Evacuating 40,000 people takes practice

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In the case of a mandatory evacuation for a disaster, 40,000 residents in New Orleans would need help getting out of harm's way. It would be one of the largest public evacuations in the United States. And, it would need a lot of practice to get it right.

The City of New Orleans wants to get it right. So, the city held an assisted evacuation exercise today (May 17).

Hundreds of volunteers arrived by bus at the Ernest N. Morial Convention Center, simulating the throngs of people that would come needing assistance if it were the real thing. And city, state, federal, and non-profit emergency workers and volunteers were there to check them in and get them onto another bus and off to a shelter. The city got some help, too, from a $500,000 grant from the U.S. Department of Transportation.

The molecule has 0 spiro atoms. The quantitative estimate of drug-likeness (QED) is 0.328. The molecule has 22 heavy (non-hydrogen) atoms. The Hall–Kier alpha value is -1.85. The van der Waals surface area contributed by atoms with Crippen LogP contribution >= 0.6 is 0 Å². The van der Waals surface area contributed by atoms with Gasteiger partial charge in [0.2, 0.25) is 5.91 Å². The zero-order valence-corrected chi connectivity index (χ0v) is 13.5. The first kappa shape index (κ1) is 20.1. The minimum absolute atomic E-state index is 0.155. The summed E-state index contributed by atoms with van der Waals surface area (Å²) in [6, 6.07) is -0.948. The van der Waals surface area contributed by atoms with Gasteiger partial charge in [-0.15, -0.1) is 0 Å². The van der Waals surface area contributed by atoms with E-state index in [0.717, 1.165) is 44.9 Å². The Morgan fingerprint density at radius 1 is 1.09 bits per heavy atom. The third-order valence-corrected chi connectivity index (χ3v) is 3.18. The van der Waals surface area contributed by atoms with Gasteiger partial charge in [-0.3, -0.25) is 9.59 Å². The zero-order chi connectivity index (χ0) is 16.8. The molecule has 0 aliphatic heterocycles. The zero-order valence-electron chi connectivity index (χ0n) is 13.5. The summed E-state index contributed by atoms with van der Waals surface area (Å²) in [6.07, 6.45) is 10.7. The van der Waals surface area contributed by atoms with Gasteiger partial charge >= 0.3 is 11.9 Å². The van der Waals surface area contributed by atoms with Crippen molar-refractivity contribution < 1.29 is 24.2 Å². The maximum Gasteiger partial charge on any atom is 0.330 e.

"After Katrina, it was about no clear command and control, no coordination, no communication. This changed that entire effort," says Mayor Mitch Landrieu.

The last time the city had to activate an assisted evacuation was before Hurricane Gustav in 2008. The mayor says a category 3 hurricane this summer could force the city to call for another mandatory evacuation.

The mayor said the city is ready to help. But, residents need to take some personal responsibility, too, and make an evacuation plan. Residents who need help evacuating for medical or mobility reasons can sign up at ready.nola.gov. There is also a link for special assistance for residents who can not make it to one of the 17 pickup spots around the city.

The mayor says around 4,400 people have registered.

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